A pragmatic approach to intravenous anaesthetics and electroencephalographic endpoints for the treatment of refractory and super-refractory status epilepticus in critical care
Status epilepticus is a common neurological emergency, with overall mortality around 20%. Over half of cases are first time presentations of seizures. The pathological process by which spontaneous seizures are generated arises from an imbalance in excitatory and inhibitory neuronal networks, which if unchecked, can result in alterations in intracellular signalling pathways and electrolyte shifts, which bring about changes in the blood brain barrier, neuronal cell death and eventually cerebral atrophy.
We present a case report of a female with severe generalized gingival fibromatosis and hypertrichosis which was treated by conventional gingivectomies under local anesthesia. Postoperative healing was uneventful with a marked improvement in patient's appearance and oral hygiene.
EPILEPSY IS a generic term referring to a condition characterized by recurrent unprovoked seizures.1 The management of epilepsy in the perioperative period is closely related to the management of antiepileptic drugs (AEDs). Of the commonly used AEDs, the perioperative management of phenytoin presents a challenge because of its unique pharmacokinetic properties. Phenytoin binds to neuronal voltage-gated sodium channels while in their inactive state to increase their duration of inactivity. This translates into a reduction in the frequency with which neurons can propagate action potentials.
This article discusses the peri-operative considerations of multiple anti-epileptic medications, recent advances in anesthetic management, and important post-operative concerns.
In this report is described a case of West Syndrome patient affected by multiple caries, gingival enlargement, dental eruption abnormalities, high-arched palate and Molar Incisors Hypomineralization, treated at the dental clinic of University of Bari "Aldo Moro". DISCUSSION: West patients present with multiple oral abnormalities, including altered eruption timing, teeth agenesis, teeth shape and position abnormalities, plaque and calculus accumulation, malocclusions and bad oral habits (mouth breathing, nails biting). West Syndrome patients' oral hygiene is generally bad due to their motor difficulty and to ...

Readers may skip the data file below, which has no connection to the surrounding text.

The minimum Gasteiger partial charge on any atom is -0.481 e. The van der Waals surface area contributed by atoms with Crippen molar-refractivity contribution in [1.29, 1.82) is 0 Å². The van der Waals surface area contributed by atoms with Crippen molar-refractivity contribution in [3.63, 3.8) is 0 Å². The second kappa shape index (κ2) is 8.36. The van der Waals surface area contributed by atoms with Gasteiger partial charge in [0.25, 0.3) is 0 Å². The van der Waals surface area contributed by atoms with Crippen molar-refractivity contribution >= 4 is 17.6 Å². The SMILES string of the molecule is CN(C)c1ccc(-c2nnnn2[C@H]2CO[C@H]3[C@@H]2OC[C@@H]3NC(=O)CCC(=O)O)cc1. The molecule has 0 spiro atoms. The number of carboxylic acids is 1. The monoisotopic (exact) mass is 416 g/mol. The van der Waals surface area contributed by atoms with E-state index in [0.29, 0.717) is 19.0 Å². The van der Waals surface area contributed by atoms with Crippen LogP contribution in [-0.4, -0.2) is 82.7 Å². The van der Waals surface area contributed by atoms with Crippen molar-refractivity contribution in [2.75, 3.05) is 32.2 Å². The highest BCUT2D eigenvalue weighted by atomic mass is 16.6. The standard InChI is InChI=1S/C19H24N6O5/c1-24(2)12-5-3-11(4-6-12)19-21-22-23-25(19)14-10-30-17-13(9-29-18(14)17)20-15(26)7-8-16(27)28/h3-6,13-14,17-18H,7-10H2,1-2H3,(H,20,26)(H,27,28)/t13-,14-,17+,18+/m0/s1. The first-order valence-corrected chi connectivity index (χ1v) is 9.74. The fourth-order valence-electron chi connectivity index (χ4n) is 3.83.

Publication date: Available online 8 November 2019Source: Epilepsy &BehaviorAuthor(s): Sara HockerAbstractThe epidemiology of status epilepticus (SE) and predictors of outcome in particular have been well described with consistent findings around the world. Understanding of the actual causes of death in patients hospitalized with SE is limited. The following is a summary of published information about causes of death in patients hospitalized with SE and a reconciling of conflicting studies examining the influence of continuous intravenous anesthetic drugs on the mortality of SE. A recently published paper was presented...
Status epilepticus (SE) represents a neurological emergency that requires urgent treatment and rapid escalation of care if symptoms do not subside within a short time from onset . The progression to Refractory Status Epilepticus (RSE) is reported in 40% of SE cases (Rossetti and Lowenstein. 2011), often requiring intravenous anaesthetic treatment (IVAT) and critical care admission . RSE, though, still associates with substantial morbidity and mortality [3 –5].
Abstract The epidemiology of status epilepticus (SE) and predictors of outcome in particular have been well described with consistent findings around the world. Understanding of the actual causes of death in patients hospitalized with SE is limited. The following is a summary of published information about causes of death in patients hospitalized with SE and a reconciling of conflicting studies examining the influence of continuous intravenous anesthetic drugs on the mortality of SE. A recently published paper was presented at the Colloquium and is summarized here, along with new data addressing an audience questi...
This article presents a super obese patient (BMI 57 kg/m2) with drug-refractory epilepsy and obstructive sleep apnea who underwent left anterior temporal lobectomy through awake craniotomy to preserve language and memory, using warmed humidified high flow nasal cannula (HFNC) oxygen therapy. Awake craniotomy was facilitated by the use of HFNC, which proved essential to prevent airway collapse by creating continuous positive airway pressure through high flow and facilitated intraoperative neurologic language and memory testing while maintaining adequate oxygenation. PMID: 31686115 [PubMed - as supplied by publisher]
This article is part of the Special Issue “Proceedings of the 7th London-Innsbruck Colloquium on Status Epilepticus and Acute Seizures”.
This article is part of the Special Issue "Proceedings of the 7th London-Innsbruck Colloquium on Status Epilepticus and Acute Seizures". PMID: 31676239 [PubMed - as supplied by publisher]